The film's cast doesn't help matters any. They were working with a mediocre script and they did not rise above the material. Calvin Levels, as the smart-mouthed comic relief sidekick to Norris's man of action, is so annoying you will find yourself wishing that he will be whacked, Sheree J. Wilson is once again a damsel-in-distress, but she phones in the performance of an already weakly defined character. Christopher Neame is sufficiently creepy as the demon walking the Earth, but he is under-utilized. And star Chuck Norris is... well, he's Chuck Norris. He is actually better here than in other films, although even he is let down by the half-hearted nature of the film with a less-than-apocalyptic final showdown between him and demons.

Unless you are a huge Chuck Norris fan, or haven't seen more than one or two buddy cop-style pictures, you won't be missing much if you take a pass on this movie.

Saturday, September 8, 2012

Saturday Scream Queen: Michelle Rodriguez

Born in Texas, but raised in the Dominican Republic and New Jersey, Michelle Rodriguez has made a career out of playing tough women who might just as well kick your ass as say hello. She is perhaps best known for her recurring role as Letty in the "The Fast and the Furious" film series (which she returns to next year, despite her character being killed off in the fifth entry"Fast & Furious"... maybe they're adding street-racing zombies to the mix?

Speaking of zombies, Rodriquez has racked up a few horror credits since her film debut in 2000. Her second major role came as a zombie-killing cop in the original "Resident Evil" film in 2002, she traded punches with vampires in 2005's "Bloodrayne" while fearsome beasts sought to devour her in 2006's "The Breed".

Rodriguez returns to kill more zombies in "Resident Evil: Retribution", the latest installment in the videogame-inspired zombie action movie series which will be in theaters this coming Friday, September 14.

Friday, September 7, 2012

'Slices of Life' is interesting but flawed

Slices of Life (2011)
Starring: Kaylee Williams, Jack Guasta, Toya Turner, Thurston Hill, Deneen Melody, Galen Schloming, Helen Alter-Dyche, and Judith Lesser
Director: Anthony G. Sumner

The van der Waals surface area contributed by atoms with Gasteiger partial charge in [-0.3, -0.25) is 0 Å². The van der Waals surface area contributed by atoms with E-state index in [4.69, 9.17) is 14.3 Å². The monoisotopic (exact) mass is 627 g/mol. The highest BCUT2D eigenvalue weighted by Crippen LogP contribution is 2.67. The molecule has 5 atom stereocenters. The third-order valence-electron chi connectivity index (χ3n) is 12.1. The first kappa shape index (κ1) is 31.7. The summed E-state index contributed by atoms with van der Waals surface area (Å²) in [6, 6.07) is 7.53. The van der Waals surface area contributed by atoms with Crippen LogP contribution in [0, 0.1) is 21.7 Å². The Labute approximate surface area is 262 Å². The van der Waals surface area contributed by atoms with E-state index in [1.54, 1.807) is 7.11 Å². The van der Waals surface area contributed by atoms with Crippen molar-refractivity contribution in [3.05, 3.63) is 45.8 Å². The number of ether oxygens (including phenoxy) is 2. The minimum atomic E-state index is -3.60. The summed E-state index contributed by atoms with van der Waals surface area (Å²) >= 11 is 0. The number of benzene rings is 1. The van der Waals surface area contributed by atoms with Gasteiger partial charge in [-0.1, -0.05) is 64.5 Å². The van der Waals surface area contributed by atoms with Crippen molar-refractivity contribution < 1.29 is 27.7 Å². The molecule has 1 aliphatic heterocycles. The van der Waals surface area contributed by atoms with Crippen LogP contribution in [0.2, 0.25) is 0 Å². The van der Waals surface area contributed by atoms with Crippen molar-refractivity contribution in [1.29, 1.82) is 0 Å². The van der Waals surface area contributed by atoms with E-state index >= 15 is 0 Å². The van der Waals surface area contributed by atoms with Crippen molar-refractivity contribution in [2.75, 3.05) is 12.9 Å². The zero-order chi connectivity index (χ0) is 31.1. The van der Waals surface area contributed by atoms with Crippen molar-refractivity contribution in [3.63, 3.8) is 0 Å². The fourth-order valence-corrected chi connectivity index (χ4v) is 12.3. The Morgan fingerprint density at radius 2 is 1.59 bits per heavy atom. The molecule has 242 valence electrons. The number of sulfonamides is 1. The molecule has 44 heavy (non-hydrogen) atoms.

Rating: Five of Ten Stars

I've said it before, and I'll say it again: I love anthology films. There's a sense of fun about them that you don't get with other kinds of films--each segment is like a new movie and you never know what you're in for... and in the best of them, the framing sequence offers a little bonus story that may or may not tie in the others. Anthology films are like Forrest Gump's box of chocolate in every way.

Which brings me to "Slices of Life", a film I first watched early last year but never finished writing the review of for some reason. The initial notes and my memory both indicated that the film started weak and finished strong.

And sure enough, I my notes and memory were correct. The film is uneven in quality, but, ultimately the good outweighs the bad, making it a fun viewing experience if you can look past the sections where the ambitions of the director and special effects crew overreaches their budget and forgive some of the weaker actors for their transgressions.

Like the best anthology films, this one features a "bonus story" by way of a framing sequence that connects the other segments. A young woman (Kaylee Williams) wakes up on a lawn in front of a motel, not remembering who she is. The creepy owners insist she works there and that a trio of sketchbooks filled with elaborate drawings are hers. The girl paging through the sketchbooks are what leads us into the three stories within the framing story. These bridging sequences get creepier as the movie unfolds, and together they earn Six Stars.